When Funk wrote this, he was north of fifty years old, and from an older generation that sometimes say off-color things. As one can imagine, he sometimes can be a tad colorful with his language, for example calling a suspected pedophile a “baby banger”. He never gets too bad or veers into any bigoted territory, but one should be prepared for it if they get upset by stuff like that. The majority of the book is Funk going through his career chronologically and talking about various people he knew in the past. One can see a pattern of stories beginning with ” I remember this guy named ____, he was a tough SOB and he could work, he was a hell of a guy. I remember this one time ____”. It can get a bit repetitive, but considering the nature of how the book was written and how one would address road stories involving your friends, I can definitely understand why it was done this way.
One of the more interesting parts of this book is the epilogue where Funk basically makes predictions of what the future of professional wrestling would be like. Not only does he literally predict the start of NXT being helmed by HHH and existing as a in-house developmental system, he basically predicts the rise of UFC, which at the time wasn’t very popular. Then again, he attributes the MMA explosion (he called it “shoot fighting”) of the mid 2000’s as something he felt Vince Mcmahon would get into, not many predicted the 2007 expansion helmed by Dana White. He also talks about the futures of both Ring of Honor and TNA, which is now called Impact Wrestling, as being companies to look out for, little did he know a brand-new competitor would show up to challenge Vince much later on in All Elite Wrestling. For all the talk of older wrestlers refusing to understand modern wrestling, Terry Funk seemed to have his finger on the pulse of modern wrestling and the future. Then again, I guess it helped that he never really left, and stayed a part of wrestling in one capacity or another for upwards of 60 years.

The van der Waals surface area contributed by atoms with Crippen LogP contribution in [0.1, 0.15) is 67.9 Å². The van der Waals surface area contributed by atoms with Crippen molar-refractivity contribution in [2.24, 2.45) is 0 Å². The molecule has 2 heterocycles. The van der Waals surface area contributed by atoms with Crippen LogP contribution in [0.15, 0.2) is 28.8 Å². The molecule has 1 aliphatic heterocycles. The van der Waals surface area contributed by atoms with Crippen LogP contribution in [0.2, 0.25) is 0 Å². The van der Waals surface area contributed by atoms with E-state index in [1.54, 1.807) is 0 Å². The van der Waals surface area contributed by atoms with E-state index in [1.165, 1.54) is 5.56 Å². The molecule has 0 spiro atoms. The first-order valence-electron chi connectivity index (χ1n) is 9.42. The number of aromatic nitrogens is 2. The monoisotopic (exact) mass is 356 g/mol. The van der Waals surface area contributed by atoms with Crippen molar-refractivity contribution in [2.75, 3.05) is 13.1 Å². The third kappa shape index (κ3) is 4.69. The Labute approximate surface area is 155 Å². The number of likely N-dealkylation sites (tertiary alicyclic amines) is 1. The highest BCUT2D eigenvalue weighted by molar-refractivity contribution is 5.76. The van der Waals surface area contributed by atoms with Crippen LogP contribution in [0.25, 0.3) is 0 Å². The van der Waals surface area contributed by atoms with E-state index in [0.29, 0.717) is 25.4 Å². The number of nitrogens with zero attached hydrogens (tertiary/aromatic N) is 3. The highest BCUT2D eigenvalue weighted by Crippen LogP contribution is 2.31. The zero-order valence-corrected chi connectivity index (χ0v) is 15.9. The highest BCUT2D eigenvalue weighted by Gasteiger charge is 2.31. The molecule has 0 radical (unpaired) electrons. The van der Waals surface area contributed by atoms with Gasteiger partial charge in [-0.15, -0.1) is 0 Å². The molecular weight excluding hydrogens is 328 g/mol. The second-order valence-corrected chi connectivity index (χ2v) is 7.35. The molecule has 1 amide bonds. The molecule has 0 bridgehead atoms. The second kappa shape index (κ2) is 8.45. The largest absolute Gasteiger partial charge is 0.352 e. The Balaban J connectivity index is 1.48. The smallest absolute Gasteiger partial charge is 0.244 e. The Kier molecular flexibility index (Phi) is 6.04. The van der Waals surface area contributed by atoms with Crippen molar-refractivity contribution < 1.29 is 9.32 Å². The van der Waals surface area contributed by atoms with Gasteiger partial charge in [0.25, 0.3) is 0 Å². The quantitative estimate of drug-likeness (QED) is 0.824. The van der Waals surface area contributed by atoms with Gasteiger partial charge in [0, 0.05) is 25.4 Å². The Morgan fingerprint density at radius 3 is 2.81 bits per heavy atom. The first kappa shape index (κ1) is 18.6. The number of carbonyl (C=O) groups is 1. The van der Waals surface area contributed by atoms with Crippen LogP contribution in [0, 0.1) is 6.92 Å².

One sad thing in the book is a section where he talks about guys he feels are “the future of wrestling” which consisted of men like Eddie Guerrero and Chris Benoit amongst others. As fans will know, Eddie died in 2005 and Benoit would later commit an infamous murder suicide in 2007 that risked killing the wrestling industry entirely. Much like the feeling I get when I looked at the pictures I have taken of wrestlers that have died from shows and conventions, stuff like this is always very sad.
Overall, it was fun revisiting this book, and honestly it hits better now than it did before. With Terry’s career now unquestionably over, and his opinions on modern wrestling and the future in hand, this book becomes that much more interesting and would be a great read for any wrestling fan. Terry Funk – More than Just Hardcore may not have the intimacy of a Mick Foley book, but it has all the character and twists and turns one can imagine from a man that wrestled for nearly sixty years. It’s a shame we never got a new edition of this with additional chapters later on, or perhaps a full-on second book, but as it stands this is a great way to get to know Funk, and get ideas for matches one should seek out. I think I may eventually go back and re-read some of the Mick Foley books as well, as I can imagine a new look at those would be very interesting.